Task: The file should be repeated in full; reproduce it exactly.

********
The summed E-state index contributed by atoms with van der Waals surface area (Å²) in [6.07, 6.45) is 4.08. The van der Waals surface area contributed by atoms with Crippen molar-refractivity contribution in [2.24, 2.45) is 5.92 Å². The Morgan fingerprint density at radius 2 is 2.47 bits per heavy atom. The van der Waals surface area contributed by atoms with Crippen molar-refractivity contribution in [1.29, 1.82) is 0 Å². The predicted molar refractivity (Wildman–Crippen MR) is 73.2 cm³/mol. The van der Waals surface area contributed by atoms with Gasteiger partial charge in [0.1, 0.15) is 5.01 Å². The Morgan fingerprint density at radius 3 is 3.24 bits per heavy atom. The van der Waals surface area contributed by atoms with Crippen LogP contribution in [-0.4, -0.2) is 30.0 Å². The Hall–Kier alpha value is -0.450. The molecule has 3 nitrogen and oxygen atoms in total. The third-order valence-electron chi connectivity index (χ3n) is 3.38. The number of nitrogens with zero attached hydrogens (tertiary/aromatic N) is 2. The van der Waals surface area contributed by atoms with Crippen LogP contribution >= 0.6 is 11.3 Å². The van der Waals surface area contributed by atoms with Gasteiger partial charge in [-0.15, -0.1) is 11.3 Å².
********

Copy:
The summed E-state index contributed by atoms with van der Waals surface area (Å²) in [6.07, 6.45) is 4.08. The van der Waals surface area contributed by atoms with Crippen molar-refractivity contribution in [2.24, 2.45) is 5.92 Å². The Morgan fingerprint density at radius 2 is 2.47 bits per heavy atom. The van der Waals surface area contributed by atoms with Crippen molar-refractivity contribution in [1.29, 1.82) is 0 Å². The predicted molar refractivity (Wildman–Crippen MR) is 73.2 cm³/mol. The van der Waals surface area contributed by atoms with Gasteiger partial charge in [0.1, 0.15) is 5.01 Å². The Morgan fingerprint density at radius 3 is 3.24 bits per heavy atom. The van der Waals surface area contributed by atoms with Crippen LogP contribution in [-0.4, -0.2) is 30.0 Å². The Hall–Kier alpha value is -0.450. The molecule has 3 nitrogen and oxygen atoms in total. The third-order valence-electron chi connectivity index (χ3n) is 3.38. The number of nitrogens with zero attached hydrogens (tertiary/aromatic N) is 2. The van der Waals surface area contributed by atoms with Crippen LogP contribution >= 0.6 is 11.3 Å². The van der Waals surface area contributed by atoms with Gasteiger partial charge in [-0.15, -0.1) is 11.3 Å².